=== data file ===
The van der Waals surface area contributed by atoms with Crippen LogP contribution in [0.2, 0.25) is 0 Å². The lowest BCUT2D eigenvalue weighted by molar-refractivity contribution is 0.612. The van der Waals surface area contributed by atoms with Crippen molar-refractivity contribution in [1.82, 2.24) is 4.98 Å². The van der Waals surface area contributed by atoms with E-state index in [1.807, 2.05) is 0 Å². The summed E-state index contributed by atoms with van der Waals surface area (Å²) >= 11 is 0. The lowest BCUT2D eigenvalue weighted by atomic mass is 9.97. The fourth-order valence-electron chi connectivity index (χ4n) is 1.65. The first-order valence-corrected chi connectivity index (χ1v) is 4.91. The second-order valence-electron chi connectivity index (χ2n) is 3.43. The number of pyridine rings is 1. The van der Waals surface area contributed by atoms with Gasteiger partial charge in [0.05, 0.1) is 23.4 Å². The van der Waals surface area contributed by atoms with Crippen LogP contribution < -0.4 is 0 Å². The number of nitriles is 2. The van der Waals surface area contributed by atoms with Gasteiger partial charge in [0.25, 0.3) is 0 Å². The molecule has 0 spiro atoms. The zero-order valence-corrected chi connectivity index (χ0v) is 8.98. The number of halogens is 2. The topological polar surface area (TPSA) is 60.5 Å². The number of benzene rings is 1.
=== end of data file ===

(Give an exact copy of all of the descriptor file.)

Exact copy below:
The van der Waals surface area contributed by atoms with Crippen LogP contribution in [0.2, 0.25) is 0 Å². The lowest BCUT2D eigenvalue weighted by molar-refractivity contribution is 0.612. The van der Waals surface area contributed by atoms with Crippen molar-refractivity contribution in [1.82, 2.24) is 4.98 Å². The van der Waals surface area contributed by atoms with E-state index in [1.807, 2.05) is 0 Å². The summed E-state index contributed by atoms with van der Waals surface area (Å²) >= 11 is 0. The lowest BCUT2D eigenvalue weighted by atomic mass is 9.97. The fourth-order valence-electron chi connectivity index (χ4n) is 1.65. The first-order valence-corrected chi connectivity index (χ1v) is 4.91. The second-order valence-electron chi connectivity index (χ2n) is 3.43. The number of pyridine rings is 1. The van der Waals surface area contributed by atoms with Gasteiger partial charge in [0.05, 0.1) is 23.4 Å². The van der Waals surface area contributed by atoms with Crippen LogP contribution < -0.4 is 0 Å². The number of nitriles is 2. The van der Waals surface area contributed by atoms with Gasteiger partial charge in [0.25, 0.3) is 0 Å². The molecule has 0 spiro atoms. The zero-order valence-corrected chi connectivity index (χ0v) is 8.98. The number of halogens is 2. The topological polar surface area (TPSA) is 60.5 Å². The number of benzene rings is 1.